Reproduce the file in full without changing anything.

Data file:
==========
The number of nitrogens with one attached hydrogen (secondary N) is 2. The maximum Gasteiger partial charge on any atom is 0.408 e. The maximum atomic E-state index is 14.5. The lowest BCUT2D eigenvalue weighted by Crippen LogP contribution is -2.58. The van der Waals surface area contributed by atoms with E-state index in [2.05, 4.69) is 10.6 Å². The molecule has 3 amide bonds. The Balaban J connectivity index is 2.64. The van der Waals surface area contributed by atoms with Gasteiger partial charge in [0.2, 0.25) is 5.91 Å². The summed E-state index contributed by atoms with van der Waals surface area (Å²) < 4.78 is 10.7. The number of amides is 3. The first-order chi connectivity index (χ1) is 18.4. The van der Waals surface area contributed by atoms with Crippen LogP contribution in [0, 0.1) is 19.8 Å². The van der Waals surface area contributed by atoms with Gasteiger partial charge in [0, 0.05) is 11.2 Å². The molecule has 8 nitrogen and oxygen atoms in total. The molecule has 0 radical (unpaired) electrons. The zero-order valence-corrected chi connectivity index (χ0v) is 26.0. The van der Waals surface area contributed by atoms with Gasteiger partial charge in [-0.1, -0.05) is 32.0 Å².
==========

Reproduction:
The number of nitrogens with one attached hydrogen (secondary N) is 2. The maximum Gasteiger partial charge on any atom is 0.408 e. The maximum atomic E-state index is 14.5. The lowest BCUT2D eigenvalue weighted by Crippen LogP contribution is -2.58. The van der Waals surface area contributed by atoms with E-state index in [2.05, 4.69) is 10.6 Å². The molecule has 3 amide bonds. The Balaban J connectivity index is 2.64. The van der Waals surface area contributed by atoms with Gasteiger partial charge in [0.2, 0.25) is 5.91 Å². The summed E-state index contributed by atoms with van der Waals surface area (Å²) < 4.78 is 10.7. The number of amides is 3. The first-order chi connectivity index (χ1) is 18.4. The van der Waals surface area contributed by atoms with Crippen LogP contribution in [0, 0.1) is 19.8 Å². The van der Waals surface area contributed by atoms with Gasteiger partial charge in [0, 0.05) is 11.2 Å². The molecule has 8 nitrogen and oxygen atoms in total. The molecule has 0 radical (unpaired) electrons. The zero-order valence-corrected chi connectivity index (χ0v) is 26.0. The van der Waals surface area contributed by atoms with Gasteiger partial charge in [-0.1, -0.05) is 32.0 Å².